At the backend, what has happened is that cloud computing has transformed a lot of things. One big part of the cloud computing industry that came in was something called a content distribution network. And where content distribution networks have really played a very key role is the scalability of the internet. Close to 85% of all data consumed today on the internet is video, and if you look at a file, say, on Netflix, it is one file being consumed by billions around the world at multiple times. So, the CDN companies figured that instead of storing this one file in one place with everyone in the world going to that particular server to access it, we could create, say, 1 lakh servers or a million servers around the world and store this file across all of those million servers. This way fewer internet bytes will be used for the user to access the data set. And that is really how the internet works at the backend today.

So SugarBox really started from the idea of bringing the server to the user, instead of depending on a user to go to the server, or getting a miniaturised portion of the cloud down to the user instead of the user being able to read the cloud. So that is really where the thought process for SugarBox is. We deploy a small portion or miniaturised portion of the cloud, that we call the Hyperlocal Edge inside places where people are already available.

How does SugarBox Networks work and what does it aim to achieve?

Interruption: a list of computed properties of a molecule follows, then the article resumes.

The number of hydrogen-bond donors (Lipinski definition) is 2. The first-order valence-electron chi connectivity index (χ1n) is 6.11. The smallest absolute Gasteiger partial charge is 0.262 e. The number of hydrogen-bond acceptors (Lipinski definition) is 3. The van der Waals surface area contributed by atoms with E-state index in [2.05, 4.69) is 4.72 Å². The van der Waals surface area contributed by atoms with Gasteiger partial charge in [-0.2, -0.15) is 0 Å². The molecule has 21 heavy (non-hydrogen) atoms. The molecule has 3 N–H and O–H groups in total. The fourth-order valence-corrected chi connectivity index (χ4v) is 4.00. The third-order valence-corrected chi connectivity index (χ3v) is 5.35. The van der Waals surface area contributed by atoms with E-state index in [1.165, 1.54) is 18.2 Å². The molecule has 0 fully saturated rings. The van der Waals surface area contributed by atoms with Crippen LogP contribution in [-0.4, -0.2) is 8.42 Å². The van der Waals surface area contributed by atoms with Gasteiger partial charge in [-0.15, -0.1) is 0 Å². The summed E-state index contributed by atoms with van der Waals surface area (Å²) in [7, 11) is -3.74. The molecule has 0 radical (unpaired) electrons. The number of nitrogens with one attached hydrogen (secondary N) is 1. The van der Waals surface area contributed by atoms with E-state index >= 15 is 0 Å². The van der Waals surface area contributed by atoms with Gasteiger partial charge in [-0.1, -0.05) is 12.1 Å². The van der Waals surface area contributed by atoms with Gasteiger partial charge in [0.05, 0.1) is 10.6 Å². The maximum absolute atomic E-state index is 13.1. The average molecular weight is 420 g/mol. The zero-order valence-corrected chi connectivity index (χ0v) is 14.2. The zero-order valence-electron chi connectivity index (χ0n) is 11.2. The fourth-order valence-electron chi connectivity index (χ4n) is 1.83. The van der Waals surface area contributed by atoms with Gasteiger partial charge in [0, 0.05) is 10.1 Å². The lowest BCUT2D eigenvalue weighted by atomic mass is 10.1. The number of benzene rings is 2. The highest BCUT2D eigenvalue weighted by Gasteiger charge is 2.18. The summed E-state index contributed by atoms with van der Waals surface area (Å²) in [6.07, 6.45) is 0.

If you look at why the internet ecosystem exists, you will realise that the final answer lies in economics. The areas that have reliable access to the internet consist of a large number of people who can afford it. So, for an ISP running the internet services as a business, it makes sense to deploy infrastructure where people can afford to pay to get access. An ISP needs to deploy or invest in infrastructure for one square km area and the only way that the ISP can make money out of this one square kilometre is by multiplying the number of users or number of subscribers in that particular area with the average revenue per user. If you now take this economic equation and apply it to India, you will see the representative nature of the internet. In India, cities like Bombay, Delhi, Bangalore, are high density high ARPU areas. So, they will always be profitable for an ISP. And therefore, ISP will keep investing more infrastructure into these places. Whereas now if you try to apply the same economic equation to a village, the density of users with affordability, it makes no sense for an ISP to connect this particular village, which is why the connectivity there is really bad.